Release of sterile male flies has played a key role in eradicating the screwworm fly from the United States.
Release of sterile male flies has played a key role in eradicating the screwworm fly from the United States.

Screwworms, destructive parasites in livestock and other animals, were eradicated from the United States during the second half of the 20th Century, and programs to prevent their return have worked well. But, since screwworm adults are flies, their potential for migrating remains a concern, and that concern was realized last fall when whitetail deer in the Florida Keys became infested with the parasites. With eradication efforts underway on the islands off the South Florida coast, the USDA’s Animal and Plant Health Inspection Service (APHIS) this week confirmed the presence of the New World screwworm (Cochliomyia hominivorax) in a stray dog near Homestead, in Miami-Dade County, on the mainland of Florida.

Screwworm flies lay their eggs on warm-blooded animals, often at the site of an open wound. The larvae then burrow into the animal’s flesh, potentially causing extensive damage and death. The adult flies typically do not travel long distances, but the pests can spread through the movement of infested animals or by the adults hitching rides in vehicles or ships.

In October 2016, screwworm infestation were confirmed in Key deer from National Key Deer Refuge on Big Pine Key, Florida. Key deer are an unusually small subspecies of whitetail deer unique to the Florida Keys

In the 1950s, USDA scientists Raymond Bushland and Edward Knipling developed the “sterile insect technique” to control screwworm flies. The technique involves raising large numbers of male flies, made sterile using X-rays, and releasing the sterile flies into the wild in infested areas. The sterile males mate unsuccessfully with wild females, and breeding success eventually becomes so low that the species is eradicated from the target area. The technique helped eradicate the New World Screwworm from the United States, Mexico and much of Central America and the Caribbean. Since then, the sterile insect technique has been used to help control a variety of pests affecting crops, livestock and humans.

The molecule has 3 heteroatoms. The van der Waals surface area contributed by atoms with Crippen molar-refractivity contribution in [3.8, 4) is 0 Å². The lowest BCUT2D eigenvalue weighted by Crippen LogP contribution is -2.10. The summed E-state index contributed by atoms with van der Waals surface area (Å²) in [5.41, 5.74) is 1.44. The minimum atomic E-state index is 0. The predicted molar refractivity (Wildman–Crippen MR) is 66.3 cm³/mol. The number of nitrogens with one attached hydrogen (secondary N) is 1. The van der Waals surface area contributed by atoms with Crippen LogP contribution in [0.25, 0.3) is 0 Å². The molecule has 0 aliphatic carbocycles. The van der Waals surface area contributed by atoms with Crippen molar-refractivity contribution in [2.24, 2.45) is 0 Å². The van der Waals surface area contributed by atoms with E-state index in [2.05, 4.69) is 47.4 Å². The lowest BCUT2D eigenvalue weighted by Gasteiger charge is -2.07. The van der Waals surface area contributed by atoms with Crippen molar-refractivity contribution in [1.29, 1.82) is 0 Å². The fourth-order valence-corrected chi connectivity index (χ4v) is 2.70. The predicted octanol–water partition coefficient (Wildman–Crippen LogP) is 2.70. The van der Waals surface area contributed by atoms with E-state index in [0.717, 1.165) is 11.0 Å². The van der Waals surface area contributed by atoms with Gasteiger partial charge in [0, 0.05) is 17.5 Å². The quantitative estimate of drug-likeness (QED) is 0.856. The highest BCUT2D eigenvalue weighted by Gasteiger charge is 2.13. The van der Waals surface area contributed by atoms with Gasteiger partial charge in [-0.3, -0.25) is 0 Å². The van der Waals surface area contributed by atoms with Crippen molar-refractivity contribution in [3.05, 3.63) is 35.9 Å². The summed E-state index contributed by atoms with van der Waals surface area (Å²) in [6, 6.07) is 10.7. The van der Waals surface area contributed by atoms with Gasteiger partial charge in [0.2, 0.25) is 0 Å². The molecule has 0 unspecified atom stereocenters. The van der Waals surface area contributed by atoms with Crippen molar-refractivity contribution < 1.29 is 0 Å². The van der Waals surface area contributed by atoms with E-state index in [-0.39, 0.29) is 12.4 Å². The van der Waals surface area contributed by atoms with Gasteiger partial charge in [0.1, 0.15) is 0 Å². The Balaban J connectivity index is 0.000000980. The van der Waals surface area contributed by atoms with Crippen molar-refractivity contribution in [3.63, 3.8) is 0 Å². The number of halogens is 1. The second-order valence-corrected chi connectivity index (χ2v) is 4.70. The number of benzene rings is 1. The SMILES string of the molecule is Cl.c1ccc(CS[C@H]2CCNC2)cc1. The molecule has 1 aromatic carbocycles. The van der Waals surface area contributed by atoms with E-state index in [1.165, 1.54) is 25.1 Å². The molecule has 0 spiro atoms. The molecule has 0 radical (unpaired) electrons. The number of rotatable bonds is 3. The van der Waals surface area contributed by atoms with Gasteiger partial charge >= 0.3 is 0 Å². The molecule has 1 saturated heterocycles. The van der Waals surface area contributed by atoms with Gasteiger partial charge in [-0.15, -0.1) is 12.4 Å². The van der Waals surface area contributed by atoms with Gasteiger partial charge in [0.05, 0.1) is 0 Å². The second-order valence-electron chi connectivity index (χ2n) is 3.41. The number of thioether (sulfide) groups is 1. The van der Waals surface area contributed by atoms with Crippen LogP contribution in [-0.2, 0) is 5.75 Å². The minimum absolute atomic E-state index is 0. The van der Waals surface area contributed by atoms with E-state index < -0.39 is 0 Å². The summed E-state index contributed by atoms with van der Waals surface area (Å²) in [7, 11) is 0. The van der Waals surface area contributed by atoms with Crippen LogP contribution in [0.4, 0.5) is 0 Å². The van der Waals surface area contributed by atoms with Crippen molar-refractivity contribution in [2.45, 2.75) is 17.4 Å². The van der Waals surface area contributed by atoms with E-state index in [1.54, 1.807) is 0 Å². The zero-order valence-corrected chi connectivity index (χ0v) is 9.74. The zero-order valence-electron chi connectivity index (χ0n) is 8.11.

According to the latest report from the USDA, 13 Keys have had known infestations since October, mostly in the key deer, with five confirmed infestations in domestic animals. State and federal animal-health and wildlife officials have engaged in aggressive efforts to eradicate screwworms from the Keys, including the release of sterile flies. Monitoring efforts have shown reductions in adult fly populations and fewer cases of infected deer.

Appearance of the parasite on the mainland of Florida creates some concern that the flies could spread and eventually affect cattle and other livestock. As seen with the Key deer, wildlife can serve as hosts and facilitate reproduction and dissemination of the insects.

Control efforts in Florida likely will keep the outbreak confined and eventually eradicated. If allowed to spread, the screwworm could affect much of the southern United States, as it did prior to eradication. The Texas Animal Health Commission (TAHC) has reminded veterinarians and producers and stakeholders to report any animal suspected to be infested with screwworm larvae, by calling the TAHC at 1-800-550-8242 or contacting the nearest TAHC regional office.  

Veterinarians can submit collected samples to the State-Federal Laboratory in Austin at 8200 Cameron Road Suite A186, Austin, TX, 78754, 512-832-6580, or the National Veterinary Service Laboratories in Ames, Iowa.